Large cruise ships will no longer enter the Venetian lagoon | Culture



The Government of Italy hits the table and definitively prohibits the entry of cruise ships in Venice. After the measures taken in the middle of the pandemic last April have not been respected and the large ships once again plow through the waters of the lagoon, the council of ministers today approved a decree law that closes history completely . It does in extremis, just two days before the Unesco meeting in China began in which the advisability of placing Venice on the list of the 53 endangered goods in the world should be discussed. A decision, which will take effect in the next few days, with broad cultural and economic implications.

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The international organization was stunned in mid-June, when the cruise ship MSC Orchestra, of 92,000 tons, it crossed the Giudecca canal in front of San Marcos Square as if the Executive had not announced the end of this type of situation for months. It was the first large cruise ship to return to the city after the 18-month hiatus caused by the pandemic. During that period, these vessels did not enter Venice due to the restrictions imposed by the coronavirus and their absence contributed to improving the quality of the water in the lagoons. In 2018, 594 cruise ships passed through the city, almost two a day, docking, disembarking passengers, stopping a few days and then departing. A vital source of income for Venice, but incalculable damage to its heritage and to the environmental sustainability of the lagoon. For this reason, the Executive is now also committed to granting aid to the region, the City Council and the affected companies.

The new decree will affect vessels of more than 25,000 tons, those with a length greater than 180 meters or a height of 35 meters. Also, from an environmental point of view, to ships that produce more than 0.1% sulfur. Basically, the calculation made by the Executive is that the vessels that will be able to continue passing through the lagoon will be those that have less than 200 passengers. The decree will come into force in the next few days and will eliminate the confusion of the previous measure.

The Government stipulated in April that, in a first phase, the large ships would dock in the industrial port of neighboring Marghera, a town belonging to the municipality of Venice located to the west of the city and on the mainland, also bathed by the Venetian lagoon. The proposal, which did not have the support of the anti-cruise associations, was a temporary solution, since the objective was to completely remove the large-tonnage vessels from the lagoon. The Executive announced that it would launch a contest to choose an alternative port terminal away from the area for vessels of more than 40,000 tons, with the aim of solving the problem “in a structural and definitive way.” But the times were lengthening greatly and the legal loopholes of the initiative of the Executive allowed the return of the great ships.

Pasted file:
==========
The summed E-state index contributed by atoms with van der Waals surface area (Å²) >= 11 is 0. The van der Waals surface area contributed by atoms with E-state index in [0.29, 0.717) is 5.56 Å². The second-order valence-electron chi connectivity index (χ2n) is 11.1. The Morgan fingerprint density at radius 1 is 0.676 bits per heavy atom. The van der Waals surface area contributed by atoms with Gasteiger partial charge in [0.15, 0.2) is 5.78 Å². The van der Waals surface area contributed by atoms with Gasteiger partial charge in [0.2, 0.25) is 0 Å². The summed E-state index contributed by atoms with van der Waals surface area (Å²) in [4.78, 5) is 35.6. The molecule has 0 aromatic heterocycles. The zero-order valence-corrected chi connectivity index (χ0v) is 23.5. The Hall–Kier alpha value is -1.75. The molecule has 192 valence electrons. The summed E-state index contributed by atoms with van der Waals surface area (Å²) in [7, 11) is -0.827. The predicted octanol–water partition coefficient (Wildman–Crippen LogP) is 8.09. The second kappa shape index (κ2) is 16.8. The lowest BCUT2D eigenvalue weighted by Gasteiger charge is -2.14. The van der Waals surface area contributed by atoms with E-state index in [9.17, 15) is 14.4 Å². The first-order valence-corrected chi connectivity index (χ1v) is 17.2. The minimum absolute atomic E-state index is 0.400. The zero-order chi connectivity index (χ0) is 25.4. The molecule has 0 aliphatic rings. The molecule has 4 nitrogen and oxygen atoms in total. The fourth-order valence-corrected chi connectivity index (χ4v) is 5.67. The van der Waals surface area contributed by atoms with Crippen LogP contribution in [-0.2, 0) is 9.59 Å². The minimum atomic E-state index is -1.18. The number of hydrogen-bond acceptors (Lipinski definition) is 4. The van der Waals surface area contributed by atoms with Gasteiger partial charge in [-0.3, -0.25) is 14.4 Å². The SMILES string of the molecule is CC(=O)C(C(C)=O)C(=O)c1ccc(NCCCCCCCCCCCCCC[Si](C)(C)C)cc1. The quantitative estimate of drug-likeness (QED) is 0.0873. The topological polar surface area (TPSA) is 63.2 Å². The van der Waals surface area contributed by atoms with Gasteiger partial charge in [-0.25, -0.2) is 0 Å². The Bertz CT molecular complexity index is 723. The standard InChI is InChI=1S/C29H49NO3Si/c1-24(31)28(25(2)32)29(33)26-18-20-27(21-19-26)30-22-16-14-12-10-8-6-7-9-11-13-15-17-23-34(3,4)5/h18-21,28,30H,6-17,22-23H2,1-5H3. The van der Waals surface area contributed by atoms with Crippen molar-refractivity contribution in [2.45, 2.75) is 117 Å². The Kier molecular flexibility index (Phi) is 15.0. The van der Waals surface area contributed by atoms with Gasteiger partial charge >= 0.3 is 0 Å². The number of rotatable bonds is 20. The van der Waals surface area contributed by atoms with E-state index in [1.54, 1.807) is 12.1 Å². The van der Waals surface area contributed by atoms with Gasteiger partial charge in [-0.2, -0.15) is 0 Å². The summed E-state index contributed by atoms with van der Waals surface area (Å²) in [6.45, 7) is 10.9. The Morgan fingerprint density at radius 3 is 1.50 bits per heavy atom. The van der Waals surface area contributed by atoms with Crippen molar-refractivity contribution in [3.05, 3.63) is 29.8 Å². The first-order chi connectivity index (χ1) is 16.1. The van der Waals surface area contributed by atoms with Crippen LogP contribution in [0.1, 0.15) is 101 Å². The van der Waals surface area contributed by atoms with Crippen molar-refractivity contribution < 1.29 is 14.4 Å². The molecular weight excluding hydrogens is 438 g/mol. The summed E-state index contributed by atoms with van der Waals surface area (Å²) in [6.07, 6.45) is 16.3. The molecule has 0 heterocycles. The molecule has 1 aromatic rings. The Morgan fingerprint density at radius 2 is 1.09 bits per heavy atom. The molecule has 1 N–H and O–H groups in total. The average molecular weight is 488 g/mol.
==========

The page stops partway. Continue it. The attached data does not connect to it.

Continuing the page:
The Palacio Chigi has issued a statement in which it welcomes a measure much debated in recent days in the different formations that make up the Executive unit. “It is an important step for the protection of the Venetian lagoon system. These regulations will intervene immediately with the caution and the necessary aid to mitigate the impact on employment in the sector. They will be added to the competition for ideas for the future creation and management of berths outside the protected area of ​​the lagoon ”, he says.

The conflict and the tug of war between the authorities and the neighbors comes from afar. In 2013, the Government prohibited access to the Giudecca Canal for vessels exceeding 96,000 tonnes, but the rule was withdrawn shortly thereafter. In 2017, new plans were also announced to tackle the situation, which included, among other measures, the diversion of large ships to Marghera, but they were never fully implemented. There was also talk of a private project to build a berthing point on the edge between the lagoon and the open sea, but it did not get the approval of the City Council or the Ministry of Transport. That same year, several associations launched a popular referendum, without any legal value, for the inhabitants of the historic center of the city, where 53,000 people live, to vote if they wanted to expel the large ships from the lagoon. About 25,000 citizens participated and the yes won by 98.7% of the votes.

The decree approved by the coalition government chaired by Mario Draghi now substantiates this historic claim. But it will also have to make accounts with the economic demands of the injured assumptions.


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